Backup files with hdup


This article details how backups work at this is a reminder but it may be helpful for anyone needing backups with similar needs ; critics are welcomed.


The server has the following characteristics:

I've splitted backups into two parts:

SQL backups

I'm aware of two ways to backup MySQL databases:

Here that's quite simple, a daily cron simple performs a mysqldump of all databases, the result is stored in an archive. Archives older than 30 days can be removed.

A trick to easily handle old files is to name files with the current number of the month, so there are automatically overwritten:

mysqldump --all-databases -uroot -ppassword | gzip > $(date +%m).tar.gz

We don't have huge databases so this works fine (with big databases it's more efficient to have differencial backups, but I prefer to keep things simple and easy, when the FTP will run out of space maybe I'll consider a better solution).

These backups are stored on the 100go ftp which is only accessible from the server itself, users are trusted, the ftp is trusted as much as the server, and the access to the ftp is only known to root users, so I don't consider encryption relevant.

File backups

This is more tricky as many things have to be handled here: encryption for user backups, monthly snapshots, incremental weekly and daily backups. This imply the usage of a tool, I've chosen hdup as it's simple to use.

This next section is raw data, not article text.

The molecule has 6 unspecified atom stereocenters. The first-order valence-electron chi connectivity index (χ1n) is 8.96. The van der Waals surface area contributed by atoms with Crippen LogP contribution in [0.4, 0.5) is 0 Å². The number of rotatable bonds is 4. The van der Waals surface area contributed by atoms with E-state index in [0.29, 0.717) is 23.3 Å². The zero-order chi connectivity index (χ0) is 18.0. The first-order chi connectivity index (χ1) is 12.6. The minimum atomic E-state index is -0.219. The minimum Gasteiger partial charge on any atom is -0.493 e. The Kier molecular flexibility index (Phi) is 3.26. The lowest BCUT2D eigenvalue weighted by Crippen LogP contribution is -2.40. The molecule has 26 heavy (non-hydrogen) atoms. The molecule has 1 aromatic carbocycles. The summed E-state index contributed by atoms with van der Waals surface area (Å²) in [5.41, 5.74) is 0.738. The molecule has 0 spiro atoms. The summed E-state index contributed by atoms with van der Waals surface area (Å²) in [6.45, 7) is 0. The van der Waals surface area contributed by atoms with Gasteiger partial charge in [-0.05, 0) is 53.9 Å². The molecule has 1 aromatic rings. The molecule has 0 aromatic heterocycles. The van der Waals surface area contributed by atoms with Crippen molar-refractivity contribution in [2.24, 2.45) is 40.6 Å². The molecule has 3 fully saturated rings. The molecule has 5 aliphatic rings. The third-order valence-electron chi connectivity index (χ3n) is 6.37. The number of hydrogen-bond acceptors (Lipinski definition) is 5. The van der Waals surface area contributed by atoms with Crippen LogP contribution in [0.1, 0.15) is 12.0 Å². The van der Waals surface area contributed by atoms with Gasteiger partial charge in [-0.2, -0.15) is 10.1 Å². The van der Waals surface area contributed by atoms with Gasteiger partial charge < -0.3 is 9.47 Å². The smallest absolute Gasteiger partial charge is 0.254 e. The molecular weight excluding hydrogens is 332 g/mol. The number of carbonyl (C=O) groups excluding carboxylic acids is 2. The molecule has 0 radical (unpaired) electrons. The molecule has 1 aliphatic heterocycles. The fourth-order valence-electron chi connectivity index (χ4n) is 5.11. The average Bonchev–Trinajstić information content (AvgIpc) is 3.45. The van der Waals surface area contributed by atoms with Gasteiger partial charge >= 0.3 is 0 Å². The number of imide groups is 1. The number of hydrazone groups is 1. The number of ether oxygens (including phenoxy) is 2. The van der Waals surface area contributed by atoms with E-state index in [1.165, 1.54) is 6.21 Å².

Because of the 100go ftp backup and of the need of different encryption policies, I've decided to split backups into three parts:

To prevent non-root users to access backups that aren't encrypted we have a nologin user "backup" whose home directory will store backups:

# useradd -d /home/srv/backup -s /usr/sbin/nologin backup

Currently the backups aren't stored on a separated partition, but if you can, you clearly should do it (the backup partition is then only mounted during the backup, so even a rm -rf / won't affect your backups if there's no backup running).


Now the hdup configuration is quite straightforward, I've omitted some parts:

# where to put the tar archives
archive dir = /home/srv/backup
date spec = iso
always backup = on
force = no
overwrite = on
proto = /usr/bin/ssh
proto option =  -q -oProtocol=2
user = backup
compression = lzop
compression level = 1
nobackup = .nobackup

# backup for files required to ensure the integrity of the server
dir = /etc,/usr,/boot,/bin,/lib,/lib32,/lib64,/opt,/root,/sbin
exclude = lost\+found
user = backup

# backup for everything else
dir = /var,/home/srv,/home/users,/root
exclude = lost\+found
user = backup

# backup for user mxs
dir = # omitted, that's not public :-)
exclude = lost\+found/
algorithm = gpg
key = FDEFA783
user = mxs

Some important notes here, the user directive tells hdup to chown the backup to the given user. The key and algorithm tell hdup to encrypt the backup with gpg using the key whose identifier is FDEFA783 (this can be seen with gpg --list-keys). Another note about hdup, every folder that contains the file .nobackup won't be backed up, so it's a good idea to create this file in your backup directory to avoid backuping backups. Monthly snapshots take a lot of time an I don't care much as I have free space so I use lzop (one of the fastest compression algorithm around) with the minimal compression settings.

The last thing we need is a cron.


To make it easy to administrate, I've written a daily cron that handles everything (sql backup, monthly snapshot, weekly and daily incremental backups, push to the ftp, deletion of old backups).